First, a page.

Geeling: I think Ashleigh did really, really well, you know. She was just incredibly enthusiastic, she was really open to learning new things, and she was very, very friendly, so I think she has a great career ahead of her.
Clinton: With the National Certificate in Hospitality you can start at Level 3 (Food and Beverage Service) and work towards the more specialist Level 4 qualification. In cookery there is a National Certificate in Hospitality Level 3 and the National Certificate in Hospitality Level 4. Many of the skills learnt are transferable such as customer service and management skills. The industry is growing at a rapid rate and career progression opportunities are excellent. The hospitality qualification is internationally recognised and can be taken with you wherever you go.
You generally need to be at least 18 years old to work as a bartender. There are no other specific entry requirements for bartenders, as training is done on the job.
Many courses are available in bartending and cocktail-making, some of which are run as part of more in-depth hospitality courses.
Bartenders may work towards a National Certificate in Hospitality (Food and Beverage) Level 3 while on the job.
- ServiceIQ website - information about training for work in bars
- New Zealand Bartenders Guild website - information about bartending training and courses
There are no specific secondary education requirements, but maths may be useful.
Bartenders need to be:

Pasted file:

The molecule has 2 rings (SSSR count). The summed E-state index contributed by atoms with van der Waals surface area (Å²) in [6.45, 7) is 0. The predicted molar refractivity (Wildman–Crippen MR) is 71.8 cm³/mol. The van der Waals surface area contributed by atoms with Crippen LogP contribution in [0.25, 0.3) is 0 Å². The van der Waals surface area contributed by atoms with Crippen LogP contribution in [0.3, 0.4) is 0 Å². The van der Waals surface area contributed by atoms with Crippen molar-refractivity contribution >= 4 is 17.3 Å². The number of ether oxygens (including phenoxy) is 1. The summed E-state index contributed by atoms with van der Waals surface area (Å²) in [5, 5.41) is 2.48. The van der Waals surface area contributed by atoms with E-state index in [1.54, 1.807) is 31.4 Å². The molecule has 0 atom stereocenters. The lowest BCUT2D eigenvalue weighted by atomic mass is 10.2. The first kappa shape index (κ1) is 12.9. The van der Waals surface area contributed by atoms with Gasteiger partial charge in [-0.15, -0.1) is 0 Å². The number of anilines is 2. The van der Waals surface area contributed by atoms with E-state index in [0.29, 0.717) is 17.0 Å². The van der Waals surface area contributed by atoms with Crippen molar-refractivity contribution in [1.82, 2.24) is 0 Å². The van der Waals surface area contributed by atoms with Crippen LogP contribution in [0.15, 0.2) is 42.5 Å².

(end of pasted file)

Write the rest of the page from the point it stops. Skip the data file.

- friendly and polite
- mature and honest
- adaptable and able to work well under pressure
- confident and empathetic when dealing with customers
- able to use their initiative
- able to follow instructions
- good at maths.
You need to be able to talk to people – that's the main priority. If you want to stay in hospitality get a job in a place where you can learn new skills.
Callum Grant - Bartender
Useful experience for bartenders includes work in customer service, particularly as a waiter/waitress, or experience serving drinks.
Bartenders need to have a tidy appearance, and good hearing. They also need good upper body strength as they may need to lift heavy cases of drink.
Find out more about training
- Hospitality New Zealand
- email@example.com - www.hospitalitynz.org.nz
- NZ Bartenders Guild
- (03) 445 3399 - firstname.lastname@example.org - www.nzbg.co.nz
- 0800 863 693 - email@example.com - www.serviceiq.org.nz
Check out related courses
What are the chances of getting a job?
High turnover means vacancies common
Chances of getting a job are generally good for bartenders – particularly those with previous experience. This is because:
- vacancies arise often – bartenders usually work on a casual or part-time basis, and tend to stay in the job for a short time only
- hospitality is a large industry, employing about 126,000 people.
Employers report difficulty finding skilled bartenders, so your chances of securing a job are best if you have relevant qualifications and/or experience in the industry.
Holiday periods, such as Christmas/New Year and summer, are good times to find casual and part-time work.
Types of employers varied
Bartenders may work in:
- bars and pubs
- nightclubs or dance venues.
- Ministry of Business, Innovation and Employment, '2003-2012 Occupation Data' (prepared for Careers New Zealand), 2012.
- Robertson, B, chief executive officer, Hospitality New Zealand, Careers New Zealand interview, January 2015, (www.hospitalitynz.org.nz).
- ServiceIQ, Careers New Zealand interview, December 2014, (www.serviceiq.org.nz).
Progression and specialisations
Bartenders may progress to work as bar managers. To become a bar manager you need to be at least 20 years old, hold a Licence Controller Qualification (LCQ) and a Manager's Certificate, both of which are administered by ServiceIQ.
Last updated 28 September 2017